Food was scarce for the Jews. They were allowed potato peels and other leftovers from the preparation of the Romanian garrison’s meals. When his brother Lazar tried to take horse feed from a stable, a Romanian soldier hit him in the chest with his rifle, leaving the survivor with breathing problems for the rest of his life. When the Red Army finally liberated them in 1944, they were so thin and weak that they couldn’t greet the soldiers, Shvartsman said.

Putin has evoked the Red Army’s fight against the Nazis as part of his justification for the invasion of Ukraine, saying he sought the territory’s denazification. Shvartsman vehemently rejects this idea.

“In January 1942, the Wannsee Conference was held, a meeting of leading Nazi political and military leaders, who agreed on the final solution,” he said. “Putin is working like a mirror. On January 24, he also gathered top officials and military leaders and decided to destroy the Ukrainian nation and people.”

While casting Putin as Hitleresque, Shvartsman saved some harsh words for Russian Foreign Minister Sergey Lavrov, who he said evolution hadn’t finished with and was stuck as an orangutan.

While casting Putin as Hitleresque, Shvartsman saved some harsh words for Russian Foreign Minister Sergey Lavrov, who he said evolution hadn’t finished with and was stuck as an orangutan.

Shvartsman further scoffed at the idea of denazification, saying there were many ethnic groups in Ukraine, but they all were welcome under the blue and yellow banner of the country. He denied that there was antisemitism in the country, “because I’m a man who survived Soviet antisemitism.”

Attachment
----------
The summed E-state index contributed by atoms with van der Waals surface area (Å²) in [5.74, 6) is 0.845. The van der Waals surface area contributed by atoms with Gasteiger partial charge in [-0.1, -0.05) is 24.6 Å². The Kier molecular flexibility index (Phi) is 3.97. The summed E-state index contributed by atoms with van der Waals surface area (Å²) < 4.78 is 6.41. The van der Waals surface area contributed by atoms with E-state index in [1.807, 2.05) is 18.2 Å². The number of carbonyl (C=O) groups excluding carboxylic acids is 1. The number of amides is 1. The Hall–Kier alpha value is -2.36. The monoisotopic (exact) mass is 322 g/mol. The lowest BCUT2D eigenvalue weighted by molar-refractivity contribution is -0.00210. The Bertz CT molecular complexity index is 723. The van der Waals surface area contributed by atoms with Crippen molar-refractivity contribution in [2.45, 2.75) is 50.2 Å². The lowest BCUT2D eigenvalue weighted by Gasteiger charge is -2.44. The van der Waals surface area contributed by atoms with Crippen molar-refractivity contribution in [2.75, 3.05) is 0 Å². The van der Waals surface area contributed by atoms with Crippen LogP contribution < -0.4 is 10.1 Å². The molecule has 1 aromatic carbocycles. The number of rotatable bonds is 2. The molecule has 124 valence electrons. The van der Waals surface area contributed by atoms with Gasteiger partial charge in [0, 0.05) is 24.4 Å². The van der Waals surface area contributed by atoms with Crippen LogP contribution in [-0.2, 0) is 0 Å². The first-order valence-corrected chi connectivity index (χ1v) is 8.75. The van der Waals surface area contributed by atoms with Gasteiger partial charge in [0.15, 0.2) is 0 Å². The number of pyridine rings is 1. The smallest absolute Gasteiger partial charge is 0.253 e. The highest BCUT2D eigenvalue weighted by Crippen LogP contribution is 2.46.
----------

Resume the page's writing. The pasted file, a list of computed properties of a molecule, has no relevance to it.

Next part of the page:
He and his family had faced systemic discrimination under the Soviet regime because they were Jews, denied access to professions, and pressured to change their names and hide their heritage,

Shvartsman said. Some “activists” had come to him to demand that his Holocaust memorials be changed from Russian to Ukrainian, but he didn’t pay them any mind, he said.

Shvartsman said he wished the marches and some of the events his association had organized for survivors and the non-Jewish righteous among the nations would become the responsibility of the government.

Shvartsman remains fiercely patriotic despite such disagreements. He spoke at the Bundestag, urging them to lend Ukraine their aid, which he claims was instrumental in influencing Germany to support Ukraine.

“Give us the iron, we will defend the world,” Shvartsman said he told Germany. “If Putin wins, he will continue to conquer all of Europe.”

The Holocaust survivor derided the inaction of organizations such as the UN, which he said had no right to exist because it had failed to prevent evil actions like those of Putin and Hamas.

Shvartsman’s daughter, granddaughter, and great-grandchildren live in Israel, and he expressed great worry and anger over Hamas’s massacre on October 7. He spoke of Hezbollah, Hamas, and Putin in the same breath, with the same fire.

“We need to follow the example of Israel in the way that they are destroying Hamas,” Shvartsman said. “We need to go until the end to destroy the current Russian regime.”